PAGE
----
- Freezer space. Freezing chiles requires freezer space, which is a little hard to come by in my house, even though we have two freezers. Canned chiles can hang out at room temperature, so they don’t take up valuable freezer real estate.
- Freezing increases the heat level. Another lesson I’ve learned the hard way. The first year we bought a bunch of Hatch chiles, we froze some. Upon making dinner with the thawed chiles, our mouths were on fire and we weren’t even able to power through it to finish our meal. They were that spicy. Basically, as the water seeps out of the chiles when thawing, it leaves the capsaicin (the component that gives peppers their heat) more concentrated. So you get a REALLY spicy chile. Canning avoid all of that for a much more pleasant experience when you go to use your preserved chiles.
- Convenience. Canned green chiles are much more convenient to use than frozen ones. Dice them before you add them to the can if you’d like, or leave them whole. Then just open up a jar whenever you need them, no thawing required!
How To Can Hatch Chiles
- Once your chiles are roasted and peeled, it’s time to can them! Here’s how:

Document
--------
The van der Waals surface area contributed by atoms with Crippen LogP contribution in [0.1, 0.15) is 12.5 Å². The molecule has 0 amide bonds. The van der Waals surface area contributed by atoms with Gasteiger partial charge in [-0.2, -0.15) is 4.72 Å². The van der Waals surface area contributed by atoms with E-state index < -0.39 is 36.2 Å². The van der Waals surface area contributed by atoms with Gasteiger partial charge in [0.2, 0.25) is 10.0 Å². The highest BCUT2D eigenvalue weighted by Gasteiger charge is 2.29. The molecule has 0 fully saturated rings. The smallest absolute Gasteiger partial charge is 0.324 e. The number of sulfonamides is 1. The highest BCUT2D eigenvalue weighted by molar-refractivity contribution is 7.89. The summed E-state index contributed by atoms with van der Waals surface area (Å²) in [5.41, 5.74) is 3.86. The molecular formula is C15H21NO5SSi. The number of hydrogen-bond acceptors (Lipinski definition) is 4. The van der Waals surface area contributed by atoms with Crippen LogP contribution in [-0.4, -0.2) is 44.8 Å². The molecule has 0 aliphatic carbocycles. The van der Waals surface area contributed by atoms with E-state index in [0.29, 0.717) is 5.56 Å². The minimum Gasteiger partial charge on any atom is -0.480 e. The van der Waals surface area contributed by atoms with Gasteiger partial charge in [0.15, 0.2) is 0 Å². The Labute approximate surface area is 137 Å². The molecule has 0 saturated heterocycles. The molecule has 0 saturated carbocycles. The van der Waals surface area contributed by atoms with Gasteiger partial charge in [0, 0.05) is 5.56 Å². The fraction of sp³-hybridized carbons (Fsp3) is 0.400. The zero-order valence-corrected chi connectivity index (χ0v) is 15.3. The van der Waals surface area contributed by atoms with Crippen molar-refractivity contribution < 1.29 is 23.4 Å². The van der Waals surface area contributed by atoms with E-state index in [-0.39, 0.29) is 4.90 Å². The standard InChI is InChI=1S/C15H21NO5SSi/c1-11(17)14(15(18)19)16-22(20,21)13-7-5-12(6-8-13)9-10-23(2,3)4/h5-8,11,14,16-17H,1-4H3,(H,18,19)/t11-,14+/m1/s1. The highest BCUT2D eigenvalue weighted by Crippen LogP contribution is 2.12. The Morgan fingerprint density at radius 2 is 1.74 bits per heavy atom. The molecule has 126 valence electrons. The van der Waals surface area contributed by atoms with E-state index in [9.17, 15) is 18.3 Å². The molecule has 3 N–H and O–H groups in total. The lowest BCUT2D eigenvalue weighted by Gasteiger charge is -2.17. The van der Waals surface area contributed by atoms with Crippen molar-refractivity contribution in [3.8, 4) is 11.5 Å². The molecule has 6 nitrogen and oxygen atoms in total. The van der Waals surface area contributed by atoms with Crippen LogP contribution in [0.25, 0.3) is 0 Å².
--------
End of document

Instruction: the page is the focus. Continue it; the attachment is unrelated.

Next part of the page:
- Clean and sanitize your jars. You can use pint, half pint, or even quarter pint jars. First wash them in warm soapy water. Then sanitize them either by boiling them or placing them in the oven at 275°F for 10-15 minutes. Keep the jars hot for canning. Lids can be sanitized by boiling them.
- Place chiles in sanitized jars, leaving a 1-inch headspace. I get about 4-5 whole chiles in a half pint jar.
- Cover chiles with boiling water (again, leaving a 1-inch headspace).
- Use a clean, dull knife, chopstick, or skewer to go around the edge of the jar to remove any air bubbles.
- Wipe the rims of the jars clean with a clean rag dipped in vinegar.
- Place new, sanitized lids on the jars. Screw on the bands finger-tight.
- Fill pressure cooker with 2-3 inches of water.
- Keeping jars upright, place them in the rack inside the pressure cooker. Close the lid, keeping the vent open. Heat on high until you see steam come through vent.